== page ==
Presentation on theme: "Safe Water & Treatment of Drinking Water Notes. Water Treatment Process –Sedimentation – the heavy particles settle to the bottom and the clear water."— Presentation transcript:
Water Treatment Process –Sedimentation – the heavy particles settle to the bottom and the clear water moves on. –1 st Filtration – the water passes through a layer of sand to remove large particles. –Coagulation- removes dirt and other particles suspended in water. Alum and other chemicals are added to the water to form tiny sticky particles to attract the dirt particles. The combined weight of the particles becomes heavy enough to sink to the bottom. –2 nd - Filtration- the water passes through filters, some made of layers of sand, gravel and charcoal that remove even smaller particles. –Dis-infection – a small amount of chlorine is added to kill any bacteria or microorganisms –Storage – Water is placed in a closed tank. The water then flows from pipes into homes.
EPA: Environmental Protection Agency (government agency) that sets standards for safe, clean drinking water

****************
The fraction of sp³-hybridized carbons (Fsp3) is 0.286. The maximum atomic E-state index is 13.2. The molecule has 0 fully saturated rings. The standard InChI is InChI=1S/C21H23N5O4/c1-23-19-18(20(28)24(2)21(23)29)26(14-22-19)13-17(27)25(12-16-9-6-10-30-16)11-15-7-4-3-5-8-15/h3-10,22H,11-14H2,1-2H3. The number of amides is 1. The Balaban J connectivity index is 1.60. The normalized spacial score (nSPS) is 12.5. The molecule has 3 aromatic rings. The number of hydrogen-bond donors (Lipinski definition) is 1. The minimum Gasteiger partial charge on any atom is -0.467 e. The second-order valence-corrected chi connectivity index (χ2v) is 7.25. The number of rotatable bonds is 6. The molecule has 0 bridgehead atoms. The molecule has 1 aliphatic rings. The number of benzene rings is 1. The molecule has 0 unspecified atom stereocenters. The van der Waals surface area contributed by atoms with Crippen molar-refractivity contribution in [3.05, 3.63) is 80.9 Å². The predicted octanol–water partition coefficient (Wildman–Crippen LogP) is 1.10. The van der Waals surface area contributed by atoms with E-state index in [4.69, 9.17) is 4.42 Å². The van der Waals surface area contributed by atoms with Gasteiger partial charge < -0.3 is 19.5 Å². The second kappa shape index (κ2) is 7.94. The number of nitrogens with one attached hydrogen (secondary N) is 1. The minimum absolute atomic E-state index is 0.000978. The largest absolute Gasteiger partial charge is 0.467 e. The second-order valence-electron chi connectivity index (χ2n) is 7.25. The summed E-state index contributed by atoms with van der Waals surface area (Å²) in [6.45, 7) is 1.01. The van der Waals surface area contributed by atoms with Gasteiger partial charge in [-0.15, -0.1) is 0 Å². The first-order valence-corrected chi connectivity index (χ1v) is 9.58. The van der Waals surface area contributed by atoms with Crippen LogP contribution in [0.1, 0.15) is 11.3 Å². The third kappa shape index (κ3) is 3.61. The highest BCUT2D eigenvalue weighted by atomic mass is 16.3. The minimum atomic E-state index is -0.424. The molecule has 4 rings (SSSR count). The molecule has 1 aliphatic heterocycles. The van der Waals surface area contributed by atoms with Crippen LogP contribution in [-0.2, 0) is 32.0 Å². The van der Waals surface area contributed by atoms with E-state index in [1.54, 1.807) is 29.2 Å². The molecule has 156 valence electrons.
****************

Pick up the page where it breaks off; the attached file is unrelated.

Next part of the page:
EPA was established in 1970, a time when rivers actually caught fire! Rail car accident set the oily Cuyahoga River on fire in 1969 Photo Credit: Cleveland State University Special Collections Dead Fish in Grand Lake, CO 1972 epa.gov
EPA standards are guidelines for the protection of our natural water sources and the quality of water that reaches our homes
Government agencies in states and local communities enforce laws based on the EPA standards.
Local water providers regularly test water to make sure that it meets EPA standards. If any concentration (amount of a substance that is in another substance) is higher than EPA standards, the water must be treated. This is why the U.S. has one of the safest, cleanest water supplies.
SubstanceCommon Source Maximum Allowed, in parts per million CopperNatural deposits; household pipes 1.3 CyanideVarious factories0.2 LeadNatural deposits; household pipes 0.015 MercuryRefineries, factories, landfills0.002 NitriteWater running off fertilized fields; sewage leaks 1 p. 51C in textbook